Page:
Tuesday, May 31, 2011

1974(Part 1)

If anyone’s actually paying attention to such things, my apologies for the delay. I have no excuse but my own procrastination and poor time management skills. Wow. All those big words sound so much better than lazy. So on to 1974.

1974 brings us twelve titles, many with familiar names to those who have been reading this or, indeed, anyone who loves cinema. All but three directors for this year have appeared on the list before, two of whom appear twice each and delivered what to this day are considered some of the finest works of their respective careers. At the time of this writing, its been over three months since I’ve seen some of these, so I think I’m going to abbreviate the pithy ruminations and just dive right in. Not that I’m not up to the task, but I’m eager to get started.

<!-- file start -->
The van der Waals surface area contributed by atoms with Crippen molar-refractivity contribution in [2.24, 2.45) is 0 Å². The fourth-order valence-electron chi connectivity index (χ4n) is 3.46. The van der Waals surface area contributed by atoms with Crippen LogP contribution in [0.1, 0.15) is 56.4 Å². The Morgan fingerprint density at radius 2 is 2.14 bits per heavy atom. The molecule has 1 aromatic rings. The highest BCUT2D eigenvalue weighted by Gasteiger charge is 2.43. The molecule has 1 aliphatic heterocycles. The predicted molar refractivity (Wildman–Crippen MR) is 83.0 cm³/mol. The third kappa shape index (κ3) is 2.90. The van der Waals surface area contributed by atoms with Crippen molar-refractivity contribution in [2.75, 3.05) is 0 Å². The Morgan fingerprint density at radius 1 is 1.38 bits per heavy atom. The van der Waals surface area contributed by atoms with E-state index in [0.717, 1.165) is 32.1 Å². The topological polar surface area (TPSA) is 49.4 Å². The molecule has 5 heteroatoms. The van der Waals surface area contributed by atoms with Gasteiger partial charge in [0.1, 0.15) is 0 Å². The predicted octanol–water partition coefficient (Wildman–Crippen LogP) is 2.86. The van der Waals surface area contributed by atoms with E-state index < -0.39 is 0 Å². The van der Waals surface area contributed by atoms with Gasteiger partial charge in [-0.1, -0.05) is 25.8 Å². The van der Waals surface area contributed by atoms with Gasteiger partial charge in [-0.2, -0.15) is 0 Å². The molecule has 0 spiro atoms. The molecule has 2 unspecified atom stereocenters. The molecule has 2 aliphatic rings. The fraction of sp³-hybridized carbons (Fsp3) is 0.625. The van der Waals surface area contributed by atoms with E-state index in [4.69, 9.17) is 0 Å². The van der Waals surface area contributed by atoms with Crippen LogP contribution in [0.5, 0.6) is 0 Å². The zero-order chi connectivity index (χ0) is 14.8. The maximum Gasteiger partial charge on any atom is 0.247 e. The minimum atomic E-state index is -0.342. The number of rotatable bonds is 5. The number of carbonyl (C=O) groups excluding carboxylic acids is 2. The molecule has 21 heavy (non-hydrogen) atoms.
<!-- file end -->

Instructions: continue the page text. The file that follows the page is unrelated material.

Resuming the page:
Blazing Saddles was released in February of 1974 and is director Mel Brooks’ second appearance on the list. My earliest recollection of this film is an edited for television version. If you’ve ever seen this film, you can well understand that this hardly counts. I think the first time I saw it in its full glory was at the Victory Theatre(for more on that venue see my Lion in Winter entry from 12/25/10). That was probably around 1986 or 1987. I also saw it a few(more than five and less than ten) years ago at the Film Forum on a double bill with Young Frankenstein(more on that later). Lynne joined me for this one. She had fond memories of viewing it repeatedly in her youth on an early home video device. She was so familiar with it she was practically giggling before the gags in anticipation. And, of course, Blazing Saddles is full of gags. I often think that really good comedy doesn’t benefit from a great deal of deconstruction. What always impresses me the most about this film is its anarchic spirit. Brooks constantly plays with form, throwing in anachronisms, having characters occasionally address the camera directly, and eventually turning the entire town into a set. I think I’m actually going to leave it there as I’m feeling very selfconscious about finding anything original to say about it. But it’s always an enormous pleasure revisiting this one.